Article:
Les Miserables, Prufrock, and Imagery

I saw Les Miserables at Village Theatre opening night.

I had a good time, so let me say some good things first: The set is fantastic, and a lot of the performances were wonderful (I know Kate Jaeger, but don’t think its bias speaking when I say that she, Nick DeSantis and Victoria Ames Smith made for some of the strongest Les Miserables scenes I’ve ever seen staged). Everyone involved should be proud of the piece. Go see it, and you’ll almost certainly be impressed.

Ensemble performing Lovely Ladies. Les Misérables production photo. © 2013 Mark Kitaoka. Property of Village Theatre.
Ensemble performing Lovely Ladies. Les Misérables production photo. © 2013 Mark Kitaoka. Property of Village Theatre.

Here’s the rub : I spent the whole time marveling at the technical spectacles of the show. And that’s the problem.

I was rarely very emotionally invested, and when the revolution came, it seemed compelled by the needs of the show than the needs of the characters. I barely paid attention to “les miserables”, because I was so distracted by the machinations of the stage. It was as if the title characters of the piece didn’t quite fit in with the level of production, so they were either cleaned up, or shipped out of the city so a nicely produced revolution could take place.

Of course, that’s almost always a problem with the musical version Les Miserables, and I still consider it one of my favorite musicals, but it certainly doesn’t achieve an ounce of what I think Victor Hugo set out to achieve when he wrote the book.

Today, I ran into another example of this pattern in art, where excess robs the audience of their ability to connect, when Slate posted this comic versionof T.S. Eliot’s poem “The Love Song of J. Alfred Prufrock” by Julian Peters.

I like artist, and I love this poem, so it caught my attention when I didn’t like the piece as a whole.

Poetry has a bad reputation for being inaccessible, which is too bad, because the core of the art is the opposite. How does the artist make their experiences and feelings accessible to the reader?

Consider the lines depicted to the right, but alone, without the image:

Let us go, through certain half-deserted streets,
The muttering retreats
Of restless nights in one-night cheap hotels
And sawdust restaurants with oyster-shells:
Streets that follow like a tedious argument
Of insidious intent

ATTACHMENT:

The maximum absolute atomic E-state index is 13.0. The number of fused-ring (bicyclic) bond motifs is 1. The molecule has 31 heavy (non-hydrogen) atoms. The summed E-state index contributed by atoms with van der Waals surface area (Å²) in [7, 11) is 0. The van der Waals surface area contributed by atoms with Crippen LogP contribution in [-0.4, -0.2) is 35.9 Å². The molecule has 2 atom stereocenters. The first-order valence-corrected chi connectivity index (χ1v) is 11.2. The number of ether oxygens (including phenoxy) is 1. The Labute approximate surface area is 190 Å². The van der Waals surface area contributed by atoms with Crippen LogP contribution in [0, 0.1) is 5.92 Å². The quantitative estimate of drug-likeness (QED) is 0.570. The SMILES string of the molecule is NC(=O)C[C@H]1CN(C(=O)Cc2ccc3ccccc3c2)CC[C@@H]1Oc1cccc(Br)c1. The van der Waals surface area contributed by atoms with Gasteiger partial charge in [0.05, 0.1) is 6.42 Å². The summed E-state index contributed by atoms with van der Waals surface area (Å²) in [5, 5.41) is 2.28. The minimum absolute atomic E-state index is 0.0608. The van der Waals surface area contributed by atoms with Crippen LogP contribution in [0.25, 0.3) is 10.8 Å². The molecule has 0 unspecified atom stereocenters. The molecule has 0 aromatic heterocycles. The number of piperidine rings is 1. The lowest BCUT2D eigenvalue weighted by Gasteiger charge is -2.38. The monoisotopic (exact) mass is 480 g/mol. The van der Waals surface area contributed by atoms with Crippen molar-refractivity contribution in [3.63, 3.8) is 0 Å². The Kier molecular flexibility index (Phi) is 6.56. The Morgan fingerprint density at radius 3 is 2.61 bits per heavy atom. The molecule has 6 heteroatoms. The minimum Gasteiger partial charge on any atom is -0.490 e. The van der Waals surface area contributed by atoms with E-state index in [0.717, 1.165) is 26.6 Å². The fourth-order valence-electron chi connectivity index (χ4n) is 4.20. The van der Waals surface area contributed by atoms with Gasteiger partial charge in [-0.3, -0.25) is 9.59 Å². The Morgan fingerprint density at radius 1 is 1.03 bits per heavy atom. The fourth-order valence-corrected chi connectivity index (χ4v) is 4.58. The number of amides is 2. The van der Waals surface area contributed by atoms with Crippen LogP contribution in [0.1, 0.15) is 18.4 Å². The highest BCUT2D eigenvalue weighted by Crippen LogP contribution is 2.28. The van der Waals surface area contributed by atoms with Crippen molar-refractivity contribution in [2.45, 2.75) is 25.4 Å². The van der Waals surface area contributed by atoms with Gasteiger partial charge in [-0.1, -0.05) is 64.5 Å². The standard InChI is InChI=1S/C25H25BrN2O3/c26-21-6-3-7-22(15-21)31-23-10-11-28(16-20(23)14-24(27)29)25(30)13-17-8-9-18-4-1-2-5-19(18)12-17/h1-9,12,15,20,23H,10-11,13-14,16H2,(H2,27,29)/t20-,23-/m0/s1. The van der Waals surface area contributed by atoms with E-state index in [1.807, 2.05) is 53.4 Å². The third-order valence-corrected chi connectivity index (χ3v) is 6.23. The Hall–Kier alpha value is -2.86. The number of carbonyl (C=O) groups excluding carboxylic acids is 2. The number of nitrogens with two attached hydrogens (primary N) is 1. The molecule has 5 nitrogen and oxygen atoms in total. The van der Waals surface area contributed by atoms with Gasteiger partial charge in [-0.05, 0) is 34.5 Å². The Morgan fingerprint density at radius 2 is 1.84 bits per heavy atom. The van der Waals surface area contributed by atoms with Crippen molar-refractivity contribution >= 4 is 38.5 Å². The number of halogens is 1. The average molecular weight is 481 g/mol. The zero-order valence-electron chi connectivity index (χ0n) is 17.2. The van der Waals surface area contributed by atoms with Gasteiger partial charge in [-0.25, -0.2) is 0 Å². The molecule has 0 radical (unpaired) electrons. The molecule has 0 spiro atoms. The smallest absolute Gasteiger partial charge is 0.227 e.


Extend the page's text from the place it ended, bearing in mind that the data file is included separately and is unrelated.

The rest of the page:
To lead you to an overwhelming question…
Oh, do not ask, “What is it?”
Let us go and make our visit.

Good poetry depends on the reader imagining the images described. And imagination is not creation, it is re-creation. The reader recreate the visual images out of their own experiences. When I read “certain half-deserted streets” I create the image out of the certain half-deserted streets in my memory, and suddenly I’m there.

When you hand me the image, I’m robbed of the process. These are somebody else’s half-deserted streets. When I read the comic, I notice how clever it is that “streets that follow like a tedious argument of insidious intent” winds through the illustrated city, but when I read the poem, I actually connect to the memories about tedious arguments I’ve been part of, and I feel the connection.

At any rate, if I were to stage Les Miserables, I’d want to find a way to allow the audience to empathize with the people of Montreuil-sur-Mer and Paris. In this production, I never really did. And maybe that’s not what the Village audience wants. The Thenardiers work well, because the show makes us all Thenardiers, greedy for more spectacle, and taking advantage of the story in order to get what we want. But the poor of Paris disappeared, crushed under the massive set.

Actually, there was one moment that absolutely achieved what I’m looking for: Victoria Ames Smith’s “Castle on a Cloud”.

Victoria Ames as Little Cosette. Les Misérables production photo. © 2013 Mark Kitaoka. Property of Village Theatre.
Victoria Ames as Little Cosette. Les Misérables production photo. © 2013 Mark Kitaoka. Property of Village Theatre.

Little Cosette, standing in a small pool of light, while the massive set receded into the even larger darkness, really felt alone.  And when she sang beautifully, it felt like she was overcoming that isolation to connect with us. Maybe she was truly nervous to be on stage, or maybe she’s one of those rare children who can truly embody emotional acting, but when she sang, she was beautiful. The whole spectacle of the piece disappeared, and I was watching young Cosette stumble through the woods with a bucket alone on a mostly dark stage, and I was transported to my own woods, far scarier than any that could be built for a stage.

Production knew to get out of the way.  The woods were made of trees I’ve walked among, not the trees of a highly-skilled carpentry team, and I wasn’t impressed. I was moved.

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